In the blue-dark reaches of the hall a salvaged temple
glowers. Its perfection was at once implacable, unique.
I tilt the camera to upset its verticality. Cracks
upon the battered marble  betray as many failures
as the years. It’s Euclidian authority persists, though gods
are gone. Between its columns [ionic, fluted,
fractured] – cemented following  some Samsonite
assault – three females, headless, bustle. On every
blank and stone a busy frieze preserves a land
of riders spurred to war, or hustling shoulders
under flowing robes. Such noble haunches,
muscled thighs. Horses galloping a Muybridge
rotoscope. The pageant pediment meets
eyeless night – a held up universe upheld.

A disconnect occurs. Atomic structures move apart.
The living die, drift, disinter themselves.
Spaces empty; causes, contexts seek
their makers and are gone. Warmed and holy
streets give up their savage gods, become
a grid for sneakers, flip-flops, country casuals
and cool co-ordinates. Guide books flourish,
bring light through panes that face the sun.
The past unfolds – and, newly peopled, moves
in through blankened days and distances. Disturbs.

I raise my phone again and hide behind its camera
screen. A man in jeans and blue t shirt, cartoon
Minions printed across his belly’s comfortable
expanse holds centre of the frame. He looks
aside, holds knees apart. He’s bored
but in control. His back is turned, unseeing.

Bring down your gods, your headless dancers;
repopulate the scene with dreamers who can walk
the shadows of a thousand thousand days.

The Nereid Monument


Gallery 18, The British Museum

A milk marble hall, glacier cool,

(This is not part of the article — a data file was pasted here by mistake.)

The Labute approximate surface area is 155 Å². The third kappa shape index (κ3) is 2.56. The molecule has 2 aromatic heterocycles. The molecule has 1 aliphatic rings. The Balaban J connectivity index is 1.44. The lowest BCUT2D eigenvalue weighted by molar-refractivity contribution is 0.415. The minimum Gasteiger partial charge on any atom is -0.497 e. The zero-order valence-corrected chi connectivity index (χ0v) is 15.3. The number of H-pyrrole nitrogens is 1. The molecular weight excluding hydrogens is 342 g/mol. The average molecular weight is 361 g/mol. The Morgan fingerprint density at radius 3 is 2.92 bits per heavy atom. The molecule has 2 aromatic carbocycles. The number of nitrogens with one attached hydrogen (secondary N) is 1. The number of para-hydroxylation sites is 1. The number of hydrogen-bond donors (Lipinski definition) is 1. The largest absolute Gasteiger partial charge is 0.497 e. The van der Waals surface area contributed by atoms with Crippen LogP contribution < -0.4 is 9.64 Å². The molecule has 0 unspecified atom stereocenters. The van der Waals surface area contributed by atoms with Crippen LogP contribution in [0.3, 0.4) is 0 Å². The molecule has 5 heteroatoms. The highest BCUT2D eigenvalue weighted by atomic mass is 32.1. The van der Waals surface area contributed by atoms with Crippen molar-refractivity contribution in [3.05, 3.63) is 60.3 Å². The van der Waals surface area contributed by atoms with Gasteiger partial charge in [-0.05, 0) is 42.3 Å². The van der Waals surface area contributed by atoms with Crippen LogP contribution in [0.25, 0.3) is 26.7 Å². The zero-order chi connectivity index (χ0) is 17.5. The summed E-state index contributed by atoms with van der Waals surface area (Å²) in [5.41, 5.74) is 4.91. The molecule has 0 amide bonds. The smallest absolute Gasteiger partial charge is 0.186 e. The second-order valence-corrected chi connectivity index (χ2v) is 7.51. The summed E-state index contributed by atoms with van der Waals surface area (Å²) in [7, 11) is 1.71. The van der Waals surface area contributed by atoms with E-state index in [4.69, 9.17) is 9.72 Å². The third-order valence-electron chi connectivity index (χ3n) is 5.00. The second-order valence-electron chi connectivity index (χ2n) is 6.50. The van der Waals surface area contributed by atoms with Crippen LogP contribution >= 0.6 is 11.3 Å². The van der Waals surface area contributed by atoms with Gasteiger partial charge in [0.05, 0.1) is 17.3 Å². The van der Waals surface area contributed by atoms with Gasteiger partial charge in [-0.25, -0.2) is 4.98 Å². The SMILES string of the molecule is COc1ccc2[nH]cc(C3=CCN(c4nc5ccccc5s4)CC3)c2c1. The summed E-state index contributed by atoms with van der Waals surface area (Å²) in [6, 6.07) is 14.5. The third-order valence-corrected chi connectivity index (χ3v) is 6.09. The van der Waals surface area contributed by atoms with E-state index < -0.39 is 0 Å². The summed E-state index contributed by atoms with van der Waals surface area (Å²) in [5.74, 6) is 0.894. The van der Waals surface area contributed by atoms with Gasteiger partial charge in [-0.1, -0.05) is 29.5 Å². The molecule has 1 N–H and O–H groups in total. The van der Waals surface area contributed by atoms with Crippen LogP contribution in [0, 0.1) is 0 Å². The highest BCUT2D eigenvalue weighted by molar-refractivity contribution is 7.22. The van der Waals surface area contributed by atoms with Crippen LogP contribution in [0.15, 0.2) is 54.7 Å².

light-diffused, shadowless, contains
the sum of everything we are.
A dozen histories, too many lives to count.

More than a gallery – a debate between nations,
bound in division. More than a simple tale:
the Imperial power rescuing the past;
snatching perfection from the ruins; good job

done & blah de blah. But that’s not the half!
The Parthenon presents a pantheist facade –
with Greeks and Christians out, the Koran replaced
our babble of the west – with its Socratean

sacrifice, then handy three Gods in One.
At first, a redoubt of the Prophet, then a powder
house – if Seven Pillars are not explosive power
enough, the stage is set for blind destruction –

by Venetians. A mortar round creates,
the ruins that will stand for years.
Then Elgin starts his mission to preserve.
Copies he seeks at first, until removal

seems his better choice – his throw of marbles
that will attach his name to antiquity forever.
A dubious grant of passage by the Turks
appears, and back from the Sultan’s Ottoman

Bazaar, they come. At first the good lord thinks
they’d decorate his modest Scottish home,
but flogs them to satisfy a hunger for divorce.
By now the English cultural crowd is well alight.

Byron rails, and anger thunders
through the land. A game of sides:
Not good enough! some said – That vandal!
others cried – but come they did, to London

for give or take a modest 30,000 pounds.
So here we are: a good selection,
[by no means all] of chiseled skill and pride,
Now clear of paint that would have

wowed the Acropolitan elite.
As we now stand, and point our phones,
they too would look in awe, as feet above
their heads, they grasped the chase of war,

the languor of those robes, the genius of Phidias.
And how these strolling sages and philosophers
loved their centaurs and their acts of rape –
part maths, part myths, their minds

Emerging into mirrors and to smoke.
At home in Athens, remains the other half –
holed up in a gallery of its own,
while the battered Parthenon itself endures

in time – through use as treasury, and church,
as mosque and magazine – to stand for ruined
glory and the pulverized democracy the ancients
in their wisdom talked about and lost.

The Parthenon, The British Museum
July 2017